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There are a growing number of studies which prove this as well, finding that nature is vital to making us both healthier and happier. Why not use that information to your advantage, by making some ‘natural’ additions inside your home?
Here are a few ideas on how to utilise nature to nurture your home:
With atmospheric carbon dioxide levels on the rise, climate change has been a very hot topic in recent years. As such, many people are now trying to do their bit to protect the planet – whether that be recycling more often or reducing their food waste.
Installing a sustainable heating system in your property, which uses natural resources to generate energy, can also be a fantastic way of protecting the planet. What’s more, it could also save you a ton of money on your heating bills, so what’s not to like!
Whether you choose to install solar panels on your roof, a hydropower system in your garden’s stream or a ground source heat pump in your backyard, there are many eco-friendly options to think about. Let’s take a brief look at the main choices to consider:
Solar Panels. These are usually fairly large and are most commonly installed onto roofs. They harness energy from the sun, using photovoltaic cells to convert the sun’s rays into a form of electricity that can be used to power your home.
Ground Source Heat Pumps. If you have a fridge-freezer, you already have a small version of a ground source heat pump in your home. These operate by making one place cooler while making another warmer – or the other way around. They extract heat from the ground to generate energy.
GSHP’s can also save you money as “the heat is generated at a lower cost than heat sourced through conventional means such as mains gas, oil and electricity. Therefore, you’ll also see a significant reduction in your energy bills”, Geo Green Power. (inc. image)
Wind Power. Wind power does exactly what it says on the tin – generating power from windy environments. It might not be a viable option for most people though, as it requires extensive area coverage to produce any significant amount of energy.
Biomass Heating. This is an eco-friendly, cost-effective heating system which uses natural resources, such as wood pellets, wood chip, logs or straw bales, to heat your home. Again, it might not be practical for everyone to use, as it requires a lot of space, but it is a great example of how to use nature to your advantage.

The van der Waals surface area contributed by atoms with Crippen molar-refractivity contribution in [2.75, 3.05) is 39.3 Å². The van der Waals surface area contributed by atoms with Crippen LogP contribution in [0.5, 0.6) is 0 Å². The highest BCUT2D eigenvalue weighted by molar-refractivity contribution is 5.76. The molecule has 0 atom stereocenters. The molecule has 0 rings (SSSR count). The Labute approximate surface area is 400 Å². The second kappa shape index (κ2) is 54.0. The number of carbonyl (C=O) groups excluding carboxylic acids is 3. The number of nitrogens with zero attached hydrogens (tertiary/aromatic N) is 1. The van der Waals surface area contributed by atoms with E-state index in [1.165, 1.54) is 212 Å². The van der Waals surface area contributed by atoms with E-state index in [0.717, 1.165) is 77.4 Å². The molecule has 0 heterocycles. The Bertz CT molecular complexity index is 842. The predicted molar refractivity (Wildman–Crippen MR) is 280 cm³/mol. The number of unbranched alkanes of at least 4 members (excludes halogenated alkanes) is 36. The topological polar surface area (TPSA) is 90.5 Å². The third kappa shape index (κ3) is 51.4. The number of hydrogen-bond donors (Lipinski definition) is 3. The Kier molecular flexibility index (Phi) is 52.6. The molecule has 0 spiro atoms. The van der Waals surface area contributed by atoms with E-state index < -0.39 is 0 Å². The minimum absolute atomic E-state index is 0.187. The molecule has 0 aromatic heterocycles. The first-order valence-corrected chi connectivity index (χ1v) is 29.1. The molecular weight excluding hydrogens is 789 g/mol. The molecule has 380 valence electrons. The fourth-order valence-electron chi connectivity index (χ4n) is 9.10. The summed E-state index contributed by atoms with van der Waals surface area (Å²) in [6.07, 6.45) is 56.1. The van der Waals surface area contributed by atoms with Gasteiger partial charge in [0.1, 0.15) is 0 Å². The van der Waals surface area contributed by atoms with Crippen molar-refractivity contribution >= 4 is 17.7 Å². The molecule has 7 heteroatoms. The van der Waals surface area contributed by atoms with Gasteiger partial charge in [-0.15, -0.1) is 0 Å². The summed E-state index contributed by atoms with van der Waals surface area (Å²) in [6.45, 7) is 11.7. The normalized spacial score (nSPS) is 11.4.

Plants are fantastic at not only prettifying your home, but also improving the quality of your air. They convert atmospheric carbon dioxide into oxygen which we then breathe in, and help keep the air clear of any harmful pollutants.
Here are some of the best plants you should consider for your home:
Source: Medical News Today
Aloe Vera. If you’ve ever been sunburnt, you probably already know how great aloe vera is for healing burns and detoxing the body. They grow best in sunlight and are great for maintaining air quality.
English Ivy. According to NASA, English ivy is the very best air-filtering plant there is. It’s also incredibly easy to grow and can be used as either a hanging plant or a floor plant.
Rubber Tree. One of the easiest plants to grow, rubber plants are a low maintenance choice which are fantastic at eliminating toxins. They also thrive in dim lighting and cooler temperatures, so are perfect for the British climate.
Bamboo Palm. Another one of NASA’s top choices, the Bamboo Palm is great at getting rid of benzene and trichloroethylene, helping keep your home nice and stress-free. They do require a lot of water, but aren’t too difficult to keep looking great.
A guide to 20 plants that help purify toxins, improve indoor air quality and how to care for them.
Water is a finite source so it’s important to conserve as much of it as we can. Plus, you’ll help cut down your water bills in doing so.
Installing a water butt in the garden can be an effective method of both conserving water and utilising nature. This works by collecting water as it rains, allowing you to use that water to clean your car and water your plants, instead of having to use water from the tap.
For smaller houseplants, or if you don’t have enough room in your garden for a water butt, you could even use empty jam jars to collect the rainwater instead.
Food waste is a huge problem worldwide, with approximately 1.3 billion tonnes being lost or wasted each year. That’s equivalent to 217 million elephants.
Choosing to compost is a great way of combatting against the food waste problem, allowing you to use nature to your advantage in growing your own food. Coffee grounds, fruit and vegetable peels, eggshells, napkins and paper towels can all be recycled to produce compost, which can then be used in your garden to help grow your own tasty fruit and veg.
Plants need nitrogen-rich soil in order to grow fully, so soil from compost heaps help add to the natural nitrogen cycle by returning enriched soil to the ground. This, in turn, means that you don’t need to use so many fertilisers in order to grow your plants, thus improving your produce and the air quality surrounding your home.
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This article has been written for Moving and Improving by Annie Button. Find out what else Annie has been up to over on Twitter: @anniebutton1994
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